Thursday, 13 November 2014

Grappling with Issues

November is a Big Month for writers – in particular those who attempt the crazy exercise of writing a novel in a month. Last year, I engaged in NaNoWriMo but cheated, somewhat, by re-editing a draft of a novel that I had shelved for a while. Sadly it remains on the shelf.

For Scots, and especially Edinburghers, the 13th of November represents another important literary date: Robert Louis Stevenson Day. My friends at the UNESCO City of Literature throw themselves into this each year, with a mixture of events both intellectual and frolicsome. Two years ago a “tache-mob” was organised, where literary types gathered sporting the celebrated RLS moustache.

Another sort-of related theme that has taken over November is where (mainly) men let the hair on their top lip grow out. I’ve nothing against this, but I believe it has resulted in a resurgence of tache-fashion. Not, I confess, something I view with much passion.

Let’s not be churlish: “Movember” raises not only money, but awareness of an important issue. We are not as entrapped in the taboo over cancer as we used to be, but I think there’s a vital factor which is the way men deal with things mentally. The UK Movember website suggests numerous, complex factors affecting men’s health:

  • Lack of awareness and understanding of the health issues men face
  • Men not openly discussing their health and how they’re feeling
  • Reluctance to take action when men don’t feel physical or mentally well
  • Men engaging in risky activities that threaten their health  
  • Stigmas surrounding mental health

It’s that last one that gets me. If men were more minded to fix their minds, wouldn’t the former factors follow suit? Sadly, many men hide behind a mask that prevents them from confronting their problems. Ultimately, Movember is a fun way to address this. And so, my next Cautionary Tale is just a bit of fun… but with a serious message.

from Charlotte & The Charlatan – and other cautionary tales


Gesticulate Gerry


Gerry was fond of a drink or two, and although not a soul in his work-place would think, when he got down the pub, that this mild-mannered man from finance without but a hair out of place, with a beer down his throat, was all over the place. And Why? Because Gerry seemed to lose the capacity to articulate his mildly intelligent words without an absurd need to over-gesticulate.

            In the office you’d hardly call Gerry flamboyant, passionate, animated. There was nothing about him you loved or hated; he was neither a winner nor loser. But down the boozer, his arms flew around like a windmill; his fingers were nimble, his hands, never still; he’d give vent to his words with elaborate gestures; a casual onlooker could probably guess what his dramatised spraff meant – which Gerry performed without hint of embarrassment.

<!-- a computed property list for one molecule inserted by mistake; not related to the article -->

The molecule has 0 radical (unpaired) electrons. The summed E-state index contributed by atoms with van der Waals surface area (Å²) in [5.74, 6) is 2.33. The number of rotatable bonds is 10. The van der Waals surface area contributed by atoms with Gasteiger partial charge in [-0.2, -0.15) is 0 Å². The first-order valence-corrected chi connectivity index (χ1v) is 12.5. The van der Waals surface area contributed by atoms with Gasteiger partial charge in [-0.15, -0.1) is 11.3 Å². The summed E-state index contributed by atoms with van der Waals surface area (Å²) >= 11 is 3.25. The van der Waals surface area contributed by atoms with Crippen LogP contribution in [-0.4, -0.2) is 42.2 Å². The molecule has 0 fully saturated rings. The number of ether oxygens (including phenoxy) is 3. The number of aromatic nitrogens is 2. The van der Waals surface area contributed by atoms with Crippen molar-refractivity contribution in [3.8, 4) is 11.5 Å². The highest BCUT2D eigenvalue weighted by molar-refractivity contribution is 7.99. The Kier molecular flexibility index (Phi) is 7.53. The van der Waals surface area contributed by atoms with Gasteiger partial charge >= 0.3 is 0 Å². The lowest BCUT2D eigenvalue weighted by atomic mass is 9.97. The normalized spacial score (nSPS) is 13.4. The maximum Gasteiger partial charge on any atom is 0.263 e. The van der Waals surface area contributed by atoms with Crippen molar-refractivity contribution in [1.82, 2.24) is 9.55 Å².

In the mirror you’d see him perform in full flow, with waving and gesture out-camping his colleagues with exaggerated posture, as if so engaged with his story the floor was a stage for each anecdote, adage, analogy, tale. Arms, fingers and sometimes legs would fly out and around like semaphore flags – you could say his stories were quite metaphorical, or in this case, downright semaphorical.

            If he was eclipsed by another body, you could still see Gerry’s limbs fly around like a fire-fly, like a demented marionette with its strings all akimbo; behind that silhouetted torso, like a daddy-long-legs in a lamp-shade – but more so. Gerry had arms too, and long ones at that, which presented a danger; a cause of alarm for the casual stranger. Keep an eye on your beer; hold on to your hat.

            Yet Gerry, with all his gesticular flair wasn’t only content with just groping the air. He thought nothing of grappling with gentlemen’s bits, nor – for the pursuit of a narrative – grabbing a handful of threepenny bits. You had to admit, he was entertaining, though Gerry’s behaviour took some explaining back in the office, after the weekend. If given the slightest interrogation, he’d pretend it was all gross exaggeration.

            You could never accuse him, for all his exuberance, of outlandish or concupiscent deviance: Gerry had no time for human touch, intimacy or lusty intention. His life was inert in that department, he had no truck with whatever affairs of the heart meant. In the morning he could barely recall how many body-parts his fingers had fumbled, or how many glasses tumbled as he threw out his shapes, molesting tits and arses for the sake of a quip: Gerry couldn’t give a flip.

            Only, one day in his morning shower, preparing himself for the 9-to-5 hour, he recalled the weekend’s escapades, his indulgence of over-dramatic charades, he wished he’d tried a similar action upon himself. He was caught in the single person’s accumulation of wealth that leads a man to care little, or naught, for his health. For all Gerry’s secret existence gesticular, he’d failed to feel for a far bigger issue testicular.